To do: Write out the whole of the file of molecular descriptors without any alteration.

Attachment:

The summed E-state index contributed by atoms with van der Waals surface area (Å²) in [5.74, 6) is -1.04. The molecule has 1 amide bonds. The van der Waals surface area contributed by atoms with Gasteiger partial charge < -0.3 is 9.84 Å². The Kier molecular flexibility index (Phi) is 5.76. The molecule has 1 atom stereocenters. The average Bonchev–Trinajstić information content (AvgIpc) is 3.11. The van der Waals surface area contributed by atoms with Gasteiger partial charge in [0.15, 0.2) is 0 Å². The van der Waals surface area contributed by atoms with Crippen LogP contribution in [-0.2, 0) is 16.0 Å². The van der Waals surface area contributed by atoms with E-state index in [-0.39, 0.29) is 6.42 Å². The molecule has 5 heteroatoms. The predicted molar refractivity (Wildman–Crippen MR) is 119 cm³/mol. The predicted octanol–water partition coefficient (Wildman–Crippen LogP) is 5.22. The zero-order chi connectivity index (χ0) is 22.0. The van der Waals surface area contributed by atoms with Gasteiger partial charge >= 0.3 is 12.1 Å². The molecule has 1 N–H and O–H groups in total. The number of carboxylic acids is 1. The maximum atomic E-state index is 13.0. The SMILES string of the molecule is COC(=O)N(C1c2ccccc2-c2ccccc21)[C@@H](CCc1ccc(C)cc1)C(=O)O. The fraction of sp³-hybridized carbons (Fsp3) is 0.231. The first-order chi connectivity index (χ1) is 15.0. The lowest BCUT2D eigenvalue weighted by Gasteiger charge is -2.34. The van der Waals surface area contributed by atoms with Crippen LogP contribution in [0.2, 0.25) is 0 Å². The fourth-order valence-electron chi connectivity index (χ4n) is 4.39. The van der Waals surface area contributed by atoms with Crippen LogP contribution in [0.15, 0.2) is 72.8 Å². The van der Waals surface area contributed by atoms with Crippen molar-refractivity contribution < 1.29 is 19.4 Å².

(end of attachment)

The summed E-state index contributed by atoms with van der Waals surface area (Å²) in [5.74, 6) is -1.04. The molecule has 1 amide bonds. The van der Waals surface area contributed by atoms with Gasteiger partial charge < -0.3 is 9.84 Å². The Kier molecular flexibility index (Phi) is 5.76. The molecule has 1 atom stereocenters. The average Bonchev–Trinajstić information content (AvgIpc) is 3.11. The van der Waals surface area contributed by atoms with Gasteiger partial charge in [0.15, 0.2) is 0 Å². The van der Waals surface area contributed by atoms with Crippen LogP contribution in [-0.2, 0) is 16.0 Å². The van der Waals surface area contributed by atoms with E-state index in [-0.39, 0.29) is 6.42 Å². The molecule has 5 heteroatoms. The predicted molar refractivity (Wildman–Crippen MR) is 119 cm³/mol. The predicted octanol–water partition coefficient (Wildman–Crippen LogP) is 5.22. The zero-order chi connectivity index (χ0) is 22.0. The van der Waals surface area contributed by atoms with Gasteiger partial charge >= 0.3 is 12.1 Å². The molecule has 1 N–H and O–H groups in total. The number of carboxylic acids is 1. The maximum atomic E-state index is 13.0. The SMILES string of the molecule is COC(=O)N(C1c2ccccc2-c2ccccc21)[C@@H](CCc1ccc(C)cc1)C(=O)O. The fraction of sp³-hybridized carbons (Fsp3) is 0.231. The first-order chi connectivity index (χ1) is 15.0. The lowest BCUT2D eigenvalue weighted by Gasteiger charge is -2.34. The van der Waals surface area contributed by atoms with Crippen LogP contribution in [0.2, 0.25) is 0 Å². The fourth-order valence-electron chi connectivity index (χ4n) is 4.39. The van der Waals surface area contributed by atoms with Crippen LogP contribution in [0.15, 0.2) is 72.8 Å². The van der Waals surface area contributed by atoms with Crippen molar-refractivity contribution < 1.29 is 19.4 Å².